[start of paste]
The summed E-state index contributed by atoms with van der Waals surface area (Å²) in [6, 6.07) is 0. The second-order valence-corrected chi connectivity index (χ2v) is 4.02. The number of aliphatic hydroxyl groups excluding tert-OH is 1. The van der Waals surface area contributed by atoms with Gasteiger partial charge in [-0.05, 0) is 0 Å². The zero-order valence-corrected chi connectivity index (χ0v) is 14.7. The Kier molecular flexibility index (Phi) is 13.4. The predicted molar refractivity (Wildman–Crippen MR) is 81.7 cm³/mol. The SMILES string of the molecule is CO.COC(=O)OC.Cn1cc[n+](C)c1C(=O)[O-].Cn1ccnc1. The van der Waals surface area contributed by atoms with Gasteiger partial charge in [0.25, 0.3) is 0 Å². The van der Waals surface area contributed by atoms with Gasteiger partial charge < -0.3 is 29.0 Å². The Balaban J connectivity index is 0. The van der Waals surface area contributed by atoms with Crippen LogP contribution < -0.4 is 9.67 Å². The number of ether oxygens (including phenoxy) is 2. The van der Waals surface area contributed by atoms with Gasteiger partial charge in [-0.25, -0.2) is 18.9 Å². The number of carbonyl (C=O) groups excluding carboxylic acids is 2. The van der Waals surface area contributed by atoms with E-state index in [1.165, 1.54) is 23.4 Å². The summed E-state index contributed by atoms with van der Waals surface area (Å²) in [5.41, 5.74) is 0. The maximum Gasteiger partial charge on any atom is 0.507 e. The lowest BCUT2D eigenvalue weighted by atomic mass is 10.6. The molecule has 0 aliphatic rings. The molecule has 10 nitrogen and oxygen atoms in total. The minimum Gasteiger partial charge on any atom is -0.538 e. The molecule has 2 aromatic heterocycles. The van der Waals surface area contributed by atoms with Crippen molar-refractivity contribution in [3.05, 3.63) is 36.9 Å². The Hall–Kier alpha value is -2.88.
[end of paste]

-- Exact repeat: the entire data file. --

The summed E-state index contributed by atoms with van der Waals surface area (Å²) in [6, 6.07) is 0. The second-order valence-corrected chi connectivity index (χ2v) is 4.02. The number of aliphatic hydroxyl groups excluding tert-OH is 1. The van der Waals surface area contributed by atoms with Gasteiger partial charge in [-0.05, 0) is 0 Å². The zero-order valence-corrected chi connectivity index (χ0v) is 14.7. The Kier molecular flexibility index (Phi) is 13.4. The predicted molar refractivity (Wildman–Crippen MR) is 81.7 cm³/mol. The SMILES string of the molecule is CO.COC(=O)OC.Cn1cc[n+](C)c1C(=O)[O-].Cn1ccnc1. The van der Waals surface area contributed by atoms with Gasteiger partial charge in [0.25, 0.3) is 0 Å². The van der Waals surface area contributed by atoms with Gasteiger partial charge < -0.3 is 29.0 Å². The Balaban J connectivity index is 0. The van der Waals surface area contributed by atoms with Crippen LogP contribution < -0.4 is 9.67 Å². The number of ether oxygens (including phenoxy) is 2. The van der Waals surface area contributed by atoms with Gasteiger partial charge in [-0.25, -0.2) is 18.9 Å². The number of carbonyl (C=O) groups excluding carboxylic acids is 2. The van der Waals surface area contributed by atoms with E-state index in [1.165, 1.54) is 23.4 Å². The summed E-state index contributed by atoms with van der Waals surface area (Å²) in [5.41, 5.74) is 0. The maximum Gasteiger partial charge on any atom is 0.507 e. The lowest BCUT2D eigenvalue weighted by atomic mass is 10.6. The molecule has 0 aliphatic rings. The molecule has 10 nitrogen and oxygen atoms in total. The minimum Gasteiger partial charge on any atom is -0.538 e. The molecule has 2 aromatic heterocycles. The van der Waals surface area contributed by atoms with Crippen molar-refractivity contribution in [3.05, 3.63) is 36.9 Å². The Hall–Kier alpha value is -2.88.